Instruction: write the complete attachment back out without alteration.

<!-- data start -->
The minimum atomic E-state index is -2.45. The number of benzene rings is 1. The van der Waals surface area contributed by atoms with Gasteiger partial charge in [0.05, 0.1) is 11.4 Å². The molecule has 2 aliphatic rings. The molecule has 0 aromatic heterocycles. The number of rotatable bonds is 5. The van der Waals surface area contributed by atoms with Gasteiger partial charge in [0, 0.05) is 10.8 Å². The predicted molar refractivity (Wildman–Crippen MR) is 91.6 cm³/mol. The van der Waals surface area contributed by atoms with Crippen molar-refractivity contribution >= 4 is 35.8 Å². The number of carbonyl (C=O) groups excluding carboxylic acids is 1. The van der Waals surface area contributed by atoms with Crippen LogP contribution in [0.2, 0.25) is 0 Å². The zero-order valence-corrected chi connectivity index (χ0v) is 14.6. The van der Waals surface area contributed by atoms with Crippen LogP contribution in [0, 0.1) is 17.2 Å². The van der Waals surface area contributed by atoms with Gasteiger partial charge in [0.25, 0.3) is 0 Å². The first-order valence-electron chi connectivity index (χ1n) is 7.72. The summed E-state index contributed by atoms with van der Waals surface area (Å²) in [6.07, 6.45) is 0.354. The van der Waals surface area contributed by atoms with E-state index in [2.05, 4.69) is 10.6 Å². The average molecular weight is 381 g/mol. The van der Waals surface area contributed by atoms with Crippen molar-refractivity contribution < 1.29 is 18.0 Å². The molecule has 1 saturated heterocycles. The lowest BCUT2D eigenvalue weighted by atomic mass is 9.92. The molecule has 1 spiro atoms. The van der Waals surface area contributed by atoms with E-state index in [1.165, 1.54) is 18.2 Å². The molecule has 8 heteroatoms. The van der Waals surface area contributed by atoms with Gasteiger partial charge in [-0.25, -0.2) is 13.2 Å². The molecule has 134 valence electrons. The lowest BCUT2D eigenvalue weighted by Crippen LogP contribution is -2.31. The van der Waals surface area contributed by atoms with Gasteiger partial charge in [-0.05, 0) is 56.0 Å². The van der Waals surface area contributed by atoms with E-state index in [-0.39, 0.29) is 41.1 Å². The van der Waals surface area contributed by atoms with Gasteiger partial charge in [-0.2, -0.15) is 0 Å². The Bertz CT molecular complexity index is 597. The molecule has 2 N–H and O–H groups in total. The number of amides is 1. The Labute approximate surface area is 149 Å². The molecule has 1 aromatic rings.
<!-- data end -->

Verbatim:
The minimum atomic E-state index is -2.45. The number of benzene rings is 1. The van der Waals surface area contributed by atoms with Gasteiger partial charge in [0.05, 0.1) is 11.4 Å². The molecule has 2 aliphatic rings. The molecule has 0 aromatic heterocycles. The number of rotatable bonds is 5. The van der Waals surface area contributed by atoms with Gasteiger partial charge in [0, 0.05) is 10.8 Å². The predicted molar refractivity (Wildman–Crippen MR) is 91.6 cm³/mol. The van der Waals surface area contributed by atoms with Crippen molar-refractivity contribution >= 4 is 35.8 Å². The number of carbonyl (C=O) groups excluding carboxylic acids is 1. The van der Waals surface area contributed by atoms with Crippen LogP contribution in [0.2, 0.25) is 0 Å². The zero-order valence-corrected chi connectivity index (χ0v) is 14.6. The van der Waals surface area contributed by atoms with Crippen LogP contribution in [0, 0.1) is 17.2 Å². The van der Waals surface area contributed by atoms with Gasteiger partial charge in [0.25, 0.3) is 0 Å². The first-order valence-electron chi connectivity index (χ1n) is 7.72. The summed E-state index contributed by atoms with van der Waals surface area (Å²) in [6.07, 6.45) is 0.354. The van der Waals surface area contributed by atoms with E-state index in [2.05, 4.69) is 10.6 Å². The average molecular weight is 381 g/mol. The van der Waals surface area contributed by atoms with Crippen molar-refractivity contribution < 1.29 is 18.0 Å². The molecule has 1 saturated heterocycles. The lowest BCUT2D eigenvalue weighted by atomic mass is 9.92. The molecule has 1 spiro atoms. The van der Waals surface area contributed by atoms with E-state index in [1.165, 1.54) is 18.2 Å². The molecule has 8 heteroatoms. The van der Waals surface area contributed by atoms with Gasteiger partial charge in [-0.25, -0.2) is 13.2 Å². The molecule has 134 valence electrons. The lowest BCUT2D eigenvalue weighted by Crippen LogP contribution is -2.31. The van der Waals surface area contributed by atoms with Gasteiger partial charge in [-0.05, 0) is 56.0 Å². The van der Waals surface area contributed by atoms with E-state index in [-0.39, 0.29) is 41.1 Å². The van der Waals surface area contributed by atoms with Gasteiger partial charge in [-0.2, -0.15) is 0 Å². The Bertz CT molecular complexity index is 597. The molecule has 2 N–H and O–H groups in total. The number of amides is 1. The Labute approximate surface area is 149 Å². The molecule has 1 aromatic rings.